After paying a bill that negated our savings on petrol and parking, we left for a slightly more relaxing walk/scoot home. And in case you wondered, despite the very grumpy hairdresser and the much larger bill than expected, the haircut looks great and he will look less feral than usual until it grows out.

He flew off the scooter on the way home and managed to deafen most of Devon in his outrage. Is it just my children that are utterly furious when hurt, especially when they cannot blame each other? This boy shouted so loudly that local residents came out of their houses to check that a gruesome murder was not taking place outside their front doors. Thankfully, he was wearing a helmet and I had the first aid kit, so I didn’t look like quite the worst mother in the world. Always uplifting.

We made an obligatory stop for blackberries on the way home, and I hatched a plan to make blackberry gin this year. For me, not them. Then we hurried home to show Daddy the new haircut and – much more importantly – the new plasters. It’s the little things that matter, after all.

Home, Sweet Home

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Four days and twenty-two loads of washing later, it almost feels like we’ve arrived at home. Being away on holiday, and especially visiting beautiful places, always inspires me to make changes at home. Then we get home and I just feel overwhelmed by the length of the to-do list.

I was determined that this wouldn’t be the case this time, however, and I have been more realistic about the list, for starters. While I am beginning a project to get rid of a hundred yards of bindweed (which actually doesn’t sound realistic at all, now you mention it), I am also including plenty of much needed family time and relaxation in our plans.

This got off to a great start when the eldest and her boyfriend returned from a fishing trip triumphantly waving lots of fresh mackerel and offered to barbecue them for us. Eating a meal that someone else has cooked is always a treat, but a meal that they’ve caught (for free, my favourite price!) and then cooked is even better. They cooked the mackerel with lemon and garlic and added gorgeous potatoes and tomatoes, and every bite was amazing.

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It’s also a treat that the littlest has decided to sleep in his own bed now that we’re home. He’s always been a hot little limpet so both of us tend to get more sleep when he has his own space. I miss the snuggles, but after eighteen years of broken nights, I think I’m probably due a bit of a catch up. It does mean he’s waking up before six because he’s so well rested and ready for the day, but you can’t win them all.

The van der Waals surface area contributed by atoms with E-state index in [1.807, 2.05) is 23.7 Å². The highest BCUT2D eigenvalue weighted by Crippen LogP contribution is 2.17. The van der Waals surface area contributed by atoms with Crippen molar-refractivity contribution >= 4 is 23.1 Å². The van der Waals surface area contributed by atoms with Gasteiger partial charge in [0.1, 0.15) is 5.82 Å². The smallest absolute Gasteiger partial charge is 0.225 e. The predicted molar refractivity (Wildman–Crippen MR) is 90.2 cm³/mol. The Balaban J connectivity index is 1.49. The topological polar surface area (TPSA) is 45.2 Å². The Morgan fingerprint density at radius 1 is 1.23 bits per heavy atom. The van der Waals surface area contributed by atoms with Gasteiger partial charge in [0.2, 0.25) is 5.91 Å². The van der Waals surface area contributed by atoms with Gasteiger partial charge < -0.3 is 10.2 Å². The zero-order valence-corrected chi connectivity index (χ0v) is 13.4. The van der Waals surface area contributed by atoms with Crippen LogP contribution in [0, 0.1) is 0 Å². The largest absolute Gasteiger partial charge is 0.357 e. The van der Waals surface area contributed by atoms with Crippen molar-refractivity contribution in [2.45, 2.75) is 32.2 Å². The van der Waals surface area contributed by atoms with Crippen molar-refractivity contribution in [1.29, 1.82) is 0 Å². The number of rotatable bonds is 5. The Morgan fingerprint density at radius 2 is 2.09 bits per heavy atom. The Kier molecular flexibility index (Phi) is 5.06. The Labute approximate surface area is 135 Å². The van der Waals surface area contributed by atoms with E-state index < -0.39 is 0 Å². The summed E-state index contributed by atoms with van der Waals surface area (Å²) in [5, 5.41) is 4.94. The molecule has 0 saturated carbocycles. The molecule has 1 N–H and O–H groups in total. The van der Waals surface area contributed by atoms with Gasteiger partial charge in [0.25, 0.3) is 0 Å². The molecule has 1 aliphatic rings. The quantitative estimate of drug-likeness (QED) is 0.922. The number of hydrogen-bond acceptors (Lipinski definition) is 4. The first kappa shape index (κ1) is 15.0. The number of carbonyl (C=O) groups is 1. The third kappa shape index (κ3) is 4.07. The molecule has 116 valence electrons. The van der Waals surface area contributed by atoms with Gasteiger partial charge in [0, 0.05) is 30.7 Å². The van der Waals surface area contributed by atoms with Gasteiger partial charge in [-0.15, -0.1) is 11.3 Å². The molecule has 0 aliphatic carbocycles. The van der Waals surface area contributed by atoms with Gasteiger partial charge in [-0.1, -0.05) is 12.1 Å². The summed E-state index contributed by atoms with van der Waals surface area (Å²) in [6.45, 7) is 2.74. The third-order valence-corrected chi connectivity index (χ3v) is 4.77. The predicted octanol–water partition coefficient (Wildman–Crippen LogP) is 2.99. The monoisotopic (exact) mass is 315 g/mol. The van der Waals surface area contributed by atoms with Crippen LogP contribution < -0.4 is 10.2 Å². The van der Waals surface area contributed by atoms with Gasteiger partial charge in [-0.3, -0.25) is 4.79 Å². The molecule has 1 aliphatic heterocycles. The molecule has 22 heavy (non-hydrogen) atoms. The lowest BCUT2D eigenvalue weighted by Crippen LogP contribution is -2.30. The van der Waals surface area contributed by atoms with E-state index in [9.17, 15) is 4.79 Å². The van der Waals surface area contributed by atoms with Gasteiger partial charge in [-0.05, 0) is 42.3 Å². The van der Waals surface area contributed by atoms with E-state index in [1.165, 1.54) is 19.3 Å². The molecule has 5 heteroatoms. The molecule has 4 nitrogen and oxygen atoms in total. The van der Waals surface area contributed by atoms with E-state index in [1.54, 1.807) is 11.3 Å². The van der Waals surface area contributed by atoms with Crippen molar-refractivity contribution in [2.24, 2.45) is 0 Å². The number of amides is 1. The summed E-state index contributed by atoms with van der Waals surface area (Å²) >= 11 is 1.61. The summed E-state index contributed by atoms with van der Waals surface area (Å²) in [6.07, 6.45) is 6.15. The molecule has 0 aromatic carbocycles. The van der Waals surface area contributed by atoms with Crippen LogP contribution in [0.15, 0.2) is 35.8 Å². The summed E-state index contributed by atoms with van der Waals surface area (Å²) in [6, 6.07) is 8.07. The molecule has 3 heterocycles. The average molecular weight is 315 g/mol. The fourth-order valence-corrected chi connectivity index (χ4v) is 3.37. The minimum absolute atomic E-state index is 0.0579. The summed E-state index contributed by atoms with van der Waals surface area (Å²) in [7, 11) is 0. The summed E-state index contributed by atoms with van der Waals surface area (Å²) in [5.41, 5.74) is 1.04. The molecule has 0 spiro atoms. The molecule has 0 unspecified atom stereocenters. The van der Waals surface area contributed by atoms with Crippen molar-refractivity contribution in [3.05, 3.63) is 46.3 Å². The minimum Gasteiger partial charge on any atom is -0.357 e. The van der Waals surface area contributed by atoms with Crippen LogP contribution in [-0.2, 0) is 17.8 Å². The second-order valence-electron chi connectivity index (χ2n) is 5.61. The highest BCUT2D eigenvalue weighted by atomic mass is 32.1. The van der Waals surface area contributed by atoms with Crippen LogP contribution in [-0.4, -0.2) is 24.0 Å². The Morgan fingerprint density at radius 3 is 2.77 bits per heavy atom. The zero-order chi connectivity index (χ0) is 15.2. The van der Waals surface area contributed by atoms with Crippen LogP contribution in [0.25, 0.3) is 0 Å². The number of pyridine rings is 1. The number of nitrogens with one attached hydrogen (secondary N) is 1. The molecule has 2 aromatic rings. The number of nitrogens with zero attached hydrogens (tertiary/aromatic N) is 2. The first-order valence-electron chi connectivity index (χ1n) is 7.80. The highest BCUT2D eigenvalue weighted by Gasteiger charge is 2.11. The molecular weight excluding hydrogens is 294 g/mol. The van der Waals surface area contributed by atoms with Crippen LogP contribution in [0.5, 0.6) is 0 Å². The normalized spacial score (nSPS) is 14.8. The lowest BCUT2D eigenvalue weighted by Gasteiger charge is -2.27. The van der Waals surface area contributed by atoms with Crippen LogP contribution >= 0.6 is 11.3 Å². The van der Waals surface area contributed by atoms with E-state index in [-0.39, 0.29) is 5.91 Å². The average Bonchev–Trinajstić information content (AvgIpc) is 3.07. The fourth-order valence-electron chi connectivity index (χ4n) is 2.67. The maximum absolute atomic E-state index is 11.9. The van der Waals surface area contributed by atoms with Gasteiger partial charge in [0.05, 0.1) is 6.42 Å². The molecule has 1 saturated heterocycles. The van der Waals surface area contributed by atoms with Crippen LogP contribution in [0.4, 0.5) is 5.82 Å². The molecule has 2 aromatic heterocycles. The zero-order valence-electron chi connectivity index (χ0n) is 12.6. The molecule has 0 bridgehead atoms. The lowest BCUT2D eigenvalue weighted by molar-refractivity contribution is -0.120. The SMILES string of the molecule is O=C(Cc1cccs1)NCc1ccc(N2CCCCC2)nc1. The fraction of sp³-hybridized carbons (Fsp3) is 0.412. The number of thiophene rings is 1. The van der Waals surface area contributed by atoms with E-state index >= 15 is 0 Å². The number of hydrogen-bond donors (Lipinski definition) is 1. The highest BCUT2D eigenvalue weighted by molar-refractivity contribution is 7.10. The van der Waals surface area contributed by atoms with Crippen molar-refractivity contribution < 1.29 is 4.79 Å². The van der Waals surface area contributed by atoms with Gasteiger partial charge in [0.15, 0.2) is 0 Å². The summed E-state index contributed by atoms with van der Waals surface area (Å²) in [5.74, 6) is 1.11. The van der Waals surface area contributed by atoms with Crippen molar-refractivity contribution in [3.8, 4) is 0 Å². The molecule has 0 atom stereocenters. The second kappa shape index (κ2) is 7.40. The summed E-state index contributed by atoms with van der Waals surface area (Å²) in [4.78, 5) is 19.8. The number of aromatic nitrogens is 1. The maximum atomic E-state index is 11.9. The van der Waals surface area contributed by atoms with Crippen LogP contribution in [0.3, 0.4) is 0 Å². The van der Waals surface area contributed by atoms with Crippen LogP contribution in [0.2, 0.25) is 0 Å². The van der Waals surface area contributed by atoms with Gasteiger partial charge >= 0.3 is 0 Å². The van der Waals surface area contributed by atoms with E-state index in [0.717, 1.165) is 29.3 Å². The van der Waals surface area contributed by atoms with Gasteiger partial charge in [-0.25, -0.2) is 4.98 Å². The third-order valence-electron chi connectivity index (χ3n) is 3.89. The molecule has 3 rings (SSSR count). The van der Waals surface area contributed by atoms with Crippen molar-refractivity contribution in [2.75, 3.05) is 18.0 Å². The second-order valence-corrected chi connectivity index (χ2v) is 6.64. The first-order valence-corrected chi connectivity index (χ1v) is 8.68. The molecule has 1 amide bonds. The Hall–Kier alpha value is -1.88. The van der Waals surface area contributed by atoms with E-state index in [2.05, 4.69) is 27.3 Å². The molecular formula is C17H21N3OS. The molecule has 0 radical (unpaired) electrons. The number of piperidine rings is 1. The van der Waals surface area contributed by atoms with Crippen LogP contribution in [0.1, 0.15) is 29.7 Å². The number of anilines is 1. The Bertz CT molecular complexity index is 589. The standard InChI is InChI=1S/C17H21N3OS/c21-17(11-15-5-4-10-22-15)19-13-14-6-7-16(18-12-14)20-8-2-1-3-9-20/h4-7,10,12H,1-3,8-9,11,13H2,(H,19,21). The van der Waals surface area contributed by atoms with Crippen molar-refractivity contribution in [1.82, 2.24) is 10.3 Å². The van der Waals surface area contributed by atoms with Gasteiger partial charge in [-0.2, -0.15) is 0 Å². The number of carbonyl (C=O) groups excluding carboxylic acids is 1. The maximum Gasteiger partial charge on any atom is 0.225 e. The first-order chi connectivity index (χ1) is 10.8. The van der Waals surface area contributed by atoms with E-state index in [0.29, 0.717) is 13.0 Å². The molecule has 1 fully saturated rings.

I dream of being more patient, and being able to say yes more, and I’m hoping that getting more sleep will help with that. Today, it was great to be able to say yes to a funny little request and take the children and their teeny cousin for a scoot around the block. So often I don’t have time for little things like this, especially if they weren’t in the plan, but it was so special to hear them all laughing together and to chat with my lovely sister – and it was pretty magical to see a heron on our way home, too.

So, the next week is looking pretty appealing. Lots of time in the garden, family and friends to catch up with and even a good book to read. Some work to fit in, places we’d like to visit if there’s time, and plenty of tidying up to keep us entertained! Onwards…

Homeward Bound

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I woke up to a text from the eldest, informing me that my bedroom had been full of cat poo when she returned from the lakes, and that she – or rather, her very kind boyfriend – had cleaned it up. Nothing like a little reminder of what home, sweet home, has in store for us.

It’s been a very busy year so far (did I mention that we’ve hosted 40 students from France, Germany, Spain and the Netherlands since March?), and I’m looking forward to a bit of a break when we get home. Once term starts again, we’ll be catapulted back into the busy routine and hosting again, so I’m determined to keep some time clear for rest and recovery this month.

We stopped in a cheap hotel just off the M6 for the night, knowing we’d be tired after our Liverpool day but wanting to make a start on the journey home. It was exciting to have a really good shower and a bath for the kids, and even a TV – tents and hostels are the perfect break for screen addicts – and to sleep in a comfortable bed. Of course, a small, sweaty child sleeping on your head is never conducive to a great night, but we enjoyed the novelty anyway.

As we packed the car for the last time, the smallest gazed in wonder at his shiny little feet and remarked, ‘Wow! This is the cleanest day!’ Our most successful family holidays do tend to be characterised by fields, mud and wild swims, and it’s lovely that getting clean again is all part of the fun. I’m looking forward to clean clothes and a clean house. Oh, wait… well, clean clothes, anyway.